Now that I have been living in Auch for three months, I feel very comfortable and well-acquainted with my town, family and school.
School has been in session for three weeks since our last break, which means that winter break is in three more. I have spent the last few weeks waiting for winter with confusion, only to be told that it is actually winter: a combination of temperatures in the 30 to 40 degree range, grey skies and occasional drizzles. This is what the season consists of in southern France. There is no snow to be seen (it snows an average of one to three days per winter here) and most trees are still busy losing their leaves. However, even if nature doesn't seem to know it's winter, the commercial world definitely does; holiday chocolates and decorations are popping up in all the shops and a giant Christmas tree made of lights was recently put up in Auch's central square.
My personal holiday preparations consist of rehearsing to play in two holiday concerts - one with the saxophone quartet at the local Ecole de Musique (School of Music), and the other accompanying the choir of one of my host Rotary club's members.
A couple of weeks ago, we went to Toulouse as a class to attend a college/career fair called Infosup, which was very important and informative for my classmates. Because I won't be going to college in France, I simply walked around and practiced my accent by talking to the representatives. In France, one's career choice must be made directly upon entering college and cannot be changed; what's more, certain specializations (such as political science) accept only the very top students and normally only those who took the literary or social sciences track in high school. Therefore, career choice is a tricky game and is unchangeable very early on. At school right now, students continue to work hard as the bac (end-of-the-year college entrance exam) steadily approaches.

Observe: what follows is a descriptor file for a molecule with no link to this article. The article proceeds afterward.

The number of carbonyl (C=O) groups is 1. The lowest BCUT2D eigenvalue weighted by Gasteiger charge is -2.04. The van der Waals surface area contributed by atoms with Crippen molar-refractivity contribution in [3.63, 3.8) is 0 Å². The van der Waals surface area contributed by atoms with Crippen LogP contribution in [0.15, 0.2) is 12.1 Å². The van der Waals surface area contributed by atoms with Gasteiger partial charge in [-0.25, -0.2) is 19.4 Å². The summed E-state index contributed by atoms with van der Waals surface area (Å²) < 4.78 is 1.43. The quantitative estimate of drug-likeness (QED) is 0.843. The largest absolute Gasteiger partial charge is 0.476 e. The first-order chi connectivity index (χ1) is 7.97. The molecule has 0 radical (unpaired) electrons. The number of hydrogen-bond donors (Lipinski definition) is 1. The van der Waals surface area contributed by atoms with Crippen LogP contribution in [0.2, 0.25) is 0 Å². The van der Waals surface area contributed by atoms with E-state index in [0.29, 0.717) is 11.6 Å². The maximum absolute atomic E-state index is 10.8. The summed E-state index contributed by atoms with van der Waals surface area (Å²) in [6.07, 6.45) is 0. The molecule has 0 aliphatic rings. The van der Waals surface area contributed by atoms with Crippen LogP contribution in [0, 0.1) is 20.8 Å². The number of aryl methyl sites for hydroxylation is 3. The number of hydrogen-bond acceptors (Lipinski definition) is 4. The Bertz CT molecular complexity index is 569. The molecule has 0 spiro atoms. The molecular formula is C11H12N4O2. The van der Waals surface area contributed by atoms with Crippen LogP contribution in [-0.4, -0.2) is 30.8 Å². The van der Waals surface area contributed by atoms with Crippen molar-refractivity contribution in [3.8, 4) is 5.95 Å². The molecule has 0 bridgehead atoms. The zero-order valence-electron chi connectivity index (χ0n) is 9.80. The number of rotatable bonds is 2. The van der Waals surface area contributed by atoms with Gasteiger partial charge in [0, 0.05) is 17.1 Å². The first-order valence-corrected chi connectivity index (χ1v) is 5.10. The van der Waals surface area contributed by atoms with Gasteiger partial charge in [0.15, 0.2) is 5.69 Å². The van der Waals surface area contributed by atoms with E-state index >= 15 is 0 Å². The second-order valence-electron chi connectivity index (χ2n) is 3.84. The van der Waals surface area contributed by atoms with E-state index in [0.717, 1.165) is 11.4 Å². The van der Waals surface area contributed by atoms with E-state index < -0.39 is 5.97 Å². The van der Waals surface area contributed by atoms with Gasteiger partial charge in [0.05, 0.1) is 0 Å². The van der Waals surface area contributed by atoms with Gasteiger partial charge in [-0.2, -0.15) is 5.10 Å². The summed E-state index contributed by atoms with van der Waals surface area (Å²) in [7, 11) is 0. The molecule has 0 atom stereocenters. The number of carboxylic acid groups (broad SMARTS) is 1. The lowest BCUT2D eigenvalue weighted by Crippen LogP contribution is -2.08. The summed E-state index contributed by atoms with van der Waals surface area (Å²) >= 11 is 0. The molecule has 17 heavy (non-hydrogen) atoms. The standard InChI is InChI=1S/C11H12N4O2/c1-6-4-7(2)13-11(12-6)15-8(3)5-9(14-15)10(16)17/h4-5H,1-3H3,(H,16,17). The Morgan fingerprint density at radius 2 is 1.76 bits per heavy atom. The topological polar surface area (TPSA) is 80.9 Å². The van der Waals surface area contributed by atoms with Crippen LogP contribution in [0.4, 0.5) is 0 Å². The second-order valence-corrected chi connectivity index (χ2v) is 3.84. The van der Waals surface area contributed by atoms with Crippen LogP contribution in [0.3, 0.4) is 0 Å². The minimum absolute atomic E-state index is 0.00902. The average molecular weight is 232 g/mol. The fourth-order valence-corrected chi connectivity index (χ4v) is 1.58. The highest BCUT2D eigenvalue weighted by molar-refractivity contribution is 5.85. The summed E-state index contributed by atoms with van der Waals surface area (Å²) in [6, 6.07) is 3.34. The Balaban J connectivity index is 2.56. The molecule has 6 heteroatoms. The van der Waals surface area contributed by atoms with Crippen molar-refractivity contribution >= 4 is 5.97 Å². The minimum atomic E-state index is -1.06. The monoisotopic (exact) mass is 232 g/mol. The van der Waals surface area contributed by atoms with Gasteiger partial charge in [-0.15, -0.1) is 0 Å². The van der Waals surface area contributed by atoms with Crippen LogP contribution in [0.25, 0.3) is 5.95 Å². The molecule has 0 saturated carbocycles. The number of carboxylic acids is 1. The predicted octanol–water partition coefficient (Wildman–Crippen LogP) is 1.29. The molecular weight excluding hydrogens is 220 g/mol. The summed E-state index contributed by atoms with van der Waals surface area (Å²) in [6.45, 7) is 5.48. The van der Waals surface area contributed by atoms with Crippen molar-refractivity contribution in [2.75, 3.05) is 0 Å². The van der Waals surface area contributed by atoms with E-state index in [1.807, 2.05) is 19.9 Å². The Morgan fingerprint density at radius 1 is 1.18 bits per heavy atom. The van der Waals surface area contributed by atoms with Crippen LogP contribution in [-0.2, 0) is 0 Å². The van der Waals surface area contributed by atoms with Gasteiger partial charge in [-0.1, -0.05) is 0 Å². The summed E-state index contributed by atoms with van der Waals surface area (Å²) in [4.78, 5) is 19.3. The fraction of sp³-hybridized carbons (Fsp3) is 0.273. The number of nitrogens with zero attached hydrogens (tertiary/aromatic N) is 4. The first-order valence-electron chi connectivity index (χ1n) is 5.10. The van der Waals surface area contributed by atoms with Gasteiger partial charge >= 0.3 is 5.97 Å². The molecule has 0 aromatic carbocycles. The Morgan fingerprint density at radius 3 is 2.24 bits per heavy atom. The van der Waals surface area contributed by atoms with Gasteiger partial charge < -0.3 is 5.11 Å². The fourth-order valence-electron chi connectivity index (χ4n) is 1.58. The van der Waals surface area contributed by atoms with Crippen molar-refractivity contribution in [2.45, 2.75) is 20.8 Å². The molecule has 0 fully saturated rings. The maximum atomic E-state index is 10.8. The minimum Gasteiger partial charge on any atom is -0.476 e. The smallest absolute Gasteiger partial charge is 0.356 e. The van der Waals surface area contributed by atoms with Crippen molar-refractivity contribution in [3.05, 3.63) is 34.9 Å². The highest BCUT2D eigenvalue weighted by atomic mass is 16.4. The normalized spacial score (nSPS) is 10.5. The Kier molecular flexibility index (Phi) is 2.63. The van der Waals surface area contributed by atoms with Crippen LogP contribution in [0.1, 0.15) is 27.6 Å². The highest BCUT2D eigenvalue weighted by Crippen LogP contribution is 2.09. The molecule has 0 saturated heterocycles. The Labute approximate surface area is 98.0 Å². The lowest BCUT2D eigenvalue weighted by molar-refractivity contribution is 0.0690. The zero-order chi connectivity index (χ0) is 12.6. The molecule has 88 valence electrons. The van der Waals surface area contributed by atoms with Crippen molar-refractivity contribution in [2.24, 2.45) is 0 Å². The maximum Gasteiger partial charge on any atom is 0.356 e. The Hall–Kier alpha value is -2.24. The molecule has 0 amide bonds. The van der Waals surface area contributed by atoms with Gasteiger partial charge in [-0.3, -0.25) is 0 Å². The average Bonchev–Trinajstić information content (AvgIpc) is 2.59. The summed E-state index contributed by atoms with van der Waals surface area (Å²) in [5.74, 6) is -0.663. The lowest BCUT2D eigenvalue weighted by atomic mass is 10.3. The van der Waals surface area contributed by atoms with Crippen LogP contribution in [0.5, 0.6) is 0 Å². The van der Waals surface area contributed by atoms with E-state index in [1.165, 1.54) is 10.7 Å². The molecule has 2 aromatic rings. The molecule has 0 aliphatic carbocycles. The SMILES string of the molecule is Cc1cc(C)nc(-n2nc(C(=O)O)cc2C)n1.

For my part (and without the stress of the bac), I'm still immensely enjoying my classes of philosophy, Italian and history-geography.
Our last lesson in the latter was on the United States as a world power and interventionism vs. isolationism, which was fascinating to study from a European perspective. In fact, I've found that one of the unexpected phenomenons of being the only American at my school (and one of few Anglophones) is being expected to speak as a representative of my country and language. I get questions nearly every day from students and teachers alike ("What is lunchtime like in American high schools?", "Is there as much homework?", "Do you really spend all day singing and dancing on lunch tables like in 'High School Musical?'"). My philosophy teacher verifies the roots of English words and American cultural references with me, my literature teacher asked me to explain to the class how the Anglophone world sees Shakespeare and my history-geography teacher recently had me do a presentation on my view of her latest lesson.
Some of the interesting questions I received then included "How do Americans see the French, or Europeans in general?" and "What are American teens' relationships with their parents like?"
Though it's not always easy to speak for such a large community, it's also thrilling to be a direct source of cross-cultural understanding. So, as they say here, la vie est belle (life is beautiful)! Adieu for now!
Editor's note: Sierra Parker is spending a year in France as a Rotary Exchange Student through the Houghton Rotary Club.